New hotel features ‘a shrine to the religion of luxury’

Need a place to stay in London? Look no further than the newly opened Raffles London at The Old War Office (Owo).

It launched recently with a grand party attended by royals, politicians and film stars. Rooms at the Owo start at £1,100 a night. But there are only ten of these.

About a quarter of the rooms cost more than £3,500 a night.

The ultra-ultra-plush Haldane Suite costs between £18,000 and £25,000 per night—about £20 per minute. The Financial Times newspaper’s reviewer noted, “Along the corridor from the grand staircase in the Guards Bar, I found the waiters proudly showing off a bespoke red leather trolley crowned with a Mathusalem (six litres) of Rémy Martin Louis XIII cognac in a crystal decanter.

“It’s a sort of moveable shrine to the religion of luxury. One 50ml glass costs £290. The staff think it won’t last until Christmas.”

To pad out the revenue from the rooms, there is a selection of “branded residences”. These are privately owned apartments with access to all of the hotel’s luxury  amenities.

The Owo has so far sold about half of its 85 residences, which start at the basic £4 million for a one-bedroom apartment.

The five-bedroom penthouse, with interiors by the yacht and private jet specialist Winch Design, remains available—at just £100 million.

The hotel opened on 29 September—coincidentally 100 years to the day since the British empire reached its greatest extent in terms of territory.

It’s been mostly downwards for the empire since. One day we will conquer over those rich capitalist guests who infest the corridors of such luxury hotels too.


Braverman and Sunak lied about child grooming  

Suella Braverman falsely claimed child grooming gangs in Britain were “almost all British‑Pakistani”, according to a ruling by the press regulator, Ipso.

The home secretary made the claim in a Mail on Sunday article published in April. She singled out British-Pakistani men as being involved in child sexual abuse. She said it was due to “cultural attitudes completely incompatible with British values” that “have been left mostly unchallenged both within their communities and by wider society”.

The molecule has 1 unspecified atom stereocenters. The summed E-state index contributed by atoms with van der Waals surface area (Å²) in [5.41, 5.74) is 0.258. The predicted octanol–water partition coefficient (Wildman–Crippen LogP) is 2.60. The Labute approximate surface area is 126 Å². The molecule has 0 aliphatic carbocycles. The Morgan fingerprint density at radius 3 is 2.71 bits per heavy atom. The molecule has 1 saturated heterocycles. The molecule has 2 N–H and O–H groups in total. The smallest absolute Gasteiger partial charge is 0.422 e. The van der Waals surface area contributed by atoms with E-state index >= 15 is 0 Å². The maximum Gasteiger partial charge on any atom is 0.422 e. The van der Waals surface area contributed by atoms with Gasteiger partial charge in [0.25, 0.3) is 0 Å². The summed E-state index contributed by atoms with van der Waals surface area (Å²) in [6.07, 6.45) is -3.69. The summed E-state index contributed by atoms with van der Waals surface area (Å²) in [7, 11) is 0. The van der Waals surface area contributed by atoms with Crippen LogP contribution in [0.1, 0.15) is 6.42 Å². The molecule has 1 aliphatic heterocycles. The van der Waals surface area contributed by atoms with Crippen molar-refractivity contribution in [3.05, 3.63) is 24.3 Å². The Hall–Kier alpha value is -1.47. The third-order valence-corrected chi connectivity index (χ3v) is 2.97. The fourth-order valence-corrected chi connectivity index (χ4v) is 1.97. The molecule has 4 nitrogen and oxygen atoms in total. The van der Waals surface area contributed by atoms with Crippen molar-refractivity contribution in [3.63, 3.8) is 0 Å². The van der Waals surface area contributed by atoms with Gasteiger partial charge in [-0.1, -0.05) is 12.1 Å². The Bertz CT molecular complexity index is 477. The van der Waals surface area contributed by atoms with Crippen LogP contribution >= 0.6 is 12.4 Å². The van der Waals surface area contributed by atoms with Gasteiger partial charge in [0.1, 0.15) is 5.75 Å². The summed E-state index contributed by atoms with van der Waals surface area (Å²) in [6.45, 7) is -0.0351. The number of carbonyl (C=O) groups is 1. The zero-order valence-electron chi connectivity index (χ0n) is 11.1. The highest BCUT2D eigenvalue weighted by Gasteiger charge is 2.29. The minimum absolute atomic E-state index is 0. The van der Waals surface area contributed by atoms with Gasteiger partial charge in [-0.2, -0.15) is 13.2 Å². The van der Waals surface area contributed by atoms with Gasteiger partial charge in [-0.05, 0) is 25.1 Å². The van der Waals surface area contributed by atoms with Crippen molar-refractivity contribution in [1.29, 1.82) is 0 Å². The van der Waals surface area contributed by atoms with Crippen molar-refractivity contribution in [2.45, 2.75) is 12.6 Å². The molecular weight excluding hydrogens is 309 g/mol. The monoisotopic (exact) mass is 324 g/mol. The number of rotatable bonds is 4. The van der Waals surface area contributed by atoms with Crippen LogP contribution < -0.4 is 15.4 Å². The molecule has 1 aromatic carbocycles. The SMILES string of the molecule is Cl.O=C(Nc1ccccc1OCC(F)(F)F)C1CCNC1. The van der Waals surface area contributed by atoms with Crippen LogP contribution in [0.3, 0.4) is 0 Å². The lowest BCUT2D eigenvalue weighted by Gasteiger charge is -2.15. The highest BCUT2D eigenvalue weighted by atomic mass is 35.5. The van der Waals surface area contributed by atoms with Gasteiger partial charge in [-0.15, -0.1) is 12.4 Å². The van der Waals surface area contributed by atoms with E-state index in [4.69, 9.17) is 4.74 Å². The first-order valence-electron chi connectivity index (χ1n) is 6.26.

Ipso has forced the Mail on Sunday to issue a correction to Braverman’s piece after concluding the statement was false. The regulator said Braverman’s decision to link “the identified ethnic group and a particular form of offending was significantly misleading”.

The Home Office’s own research had concluded offenders were mainly from white backgrounds.

The Mail on Sunday argued that prior to publication it had checked the slur with Braverman and Rishi Sunak.


Things they Say

‘Wales’ 20 MPH policy does not reflect the right values of the British people’
Rishi Sunak

‘There is less gnashing of teeth than you might expect among private equity groups about the prospect of a Labour government’
Top business consultant speaks to the Financial Times newspaper

‘I say we are going to pay for kids to catch up at school, and it’ll be funded by removing private schools’ charitable status’
Labour leader Keir Starmer in July and November 2022

‘We will not be changing the rules on private schools’ charitable status’
The Labour Party last week




Source: Socialistworker.co.uk